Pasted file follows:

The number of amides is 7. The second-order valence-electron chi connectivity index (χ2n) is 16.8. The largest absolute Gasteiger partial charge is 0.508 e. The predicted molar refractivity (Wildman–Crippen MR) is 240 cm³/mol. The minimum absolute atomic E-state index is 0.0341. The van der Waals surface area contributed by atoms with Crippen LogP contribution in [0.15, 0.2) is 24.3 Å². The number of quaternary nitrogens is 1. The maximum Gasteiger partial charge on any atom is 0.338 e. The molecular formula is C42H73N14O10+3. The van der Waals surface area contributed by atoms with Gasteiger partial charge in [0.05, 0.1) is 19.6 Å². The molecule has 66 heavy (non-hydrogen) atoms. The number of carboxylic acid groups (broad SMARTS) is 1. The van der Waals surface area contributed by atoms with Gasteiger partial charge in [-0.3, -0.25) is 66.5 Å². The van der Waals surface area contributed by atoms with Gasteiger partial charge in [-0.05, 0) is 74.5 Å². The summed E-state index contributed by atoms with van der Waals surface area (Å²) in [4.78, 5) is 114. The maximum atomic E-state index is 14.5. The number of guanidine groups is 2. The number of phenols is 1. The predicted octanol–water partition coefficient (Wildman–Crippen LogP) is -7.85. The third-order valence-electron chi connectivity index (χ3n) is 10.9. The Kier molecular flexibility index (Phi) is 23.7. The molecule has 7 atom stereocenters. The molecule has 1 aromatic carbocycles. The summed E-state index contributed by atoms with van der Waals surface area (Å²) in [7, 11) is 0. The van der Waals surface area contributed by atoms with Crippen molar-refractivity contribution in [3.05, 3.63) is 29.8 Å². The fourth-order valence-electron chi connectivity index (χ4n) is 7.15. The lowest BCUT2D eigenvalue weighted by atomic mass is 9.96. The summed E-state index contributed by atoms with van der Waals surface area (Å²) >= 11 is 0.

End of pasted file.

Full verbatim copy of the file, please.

The number of amides is 7. The second-order valence-electron chi connectivity index (χ2n) is 16.8. The largest absolute Gasteiger partial charge is 0.508 e. The predicted molar refractivity (Wildman–Crippen MR) is 240 cm³/mol. The minimum absolute atomic E-state index is 0.0341. The van der Waals surface area contributed by atoms with Crippen LogP contribution in [0.15, 0.2) is 24.3 Å². The number of quaternary nitrogens is 1. The maximum Gasteiger partial charge on any atom is 0.338 e. The molecular formula is C42H73N14O10+3. The van der Waals surface area contributed by atoms with Gasteiger partial charge in [0.05, 0.1) is 19.6 Å². The molecule has 66 heavy (non-hydrogen) atoms. The number of carboxylic acid groups (broad SMARTS) is 1. The van der Waals surface area contributed by atoms with Gasteiger partial charge in [-0.3, -0.25) is 66.5 Å². The van der Waals surface area contributed by atoms with Gasteiger partial charge in [-0.05, 0) is 74.5 Å². The summed E-state index contributed by atoms with van der Waals surface area (Å²) in [4.78, 5) is 114. The maximum atomic E-state index is 14.5. The number of guanidine groups is 2. The number of phenols is 1. The predicted octanol–water partition coefficient (Wildman–Crippen LogP) is -7.85. The third-order valence-electron chi connectivity index (χ3n) is 10.9. The Kier molecular flexibility index (Phi) is 23.7. The molecule has 7 atom stereocenters. The molecule has 1 aromatic carbocycles. The summed E-state index contributed by atoms with van der Waals surface area (Å²) in [7, 11) is 0. The van der Waals surface area contributed by atoms with Crippen molar-refractivity contribution in [3.05, 3.63) is 29.8 Å². The fourth-order valence-electron chi connectivity index (χ4n) is 7.15. The lowest BCUT2D eigenvalue weighted by atomic mass is 9.96. The summed E-state index contributed by atoms with van der Waals surface area (Å²) >= 11 is 0.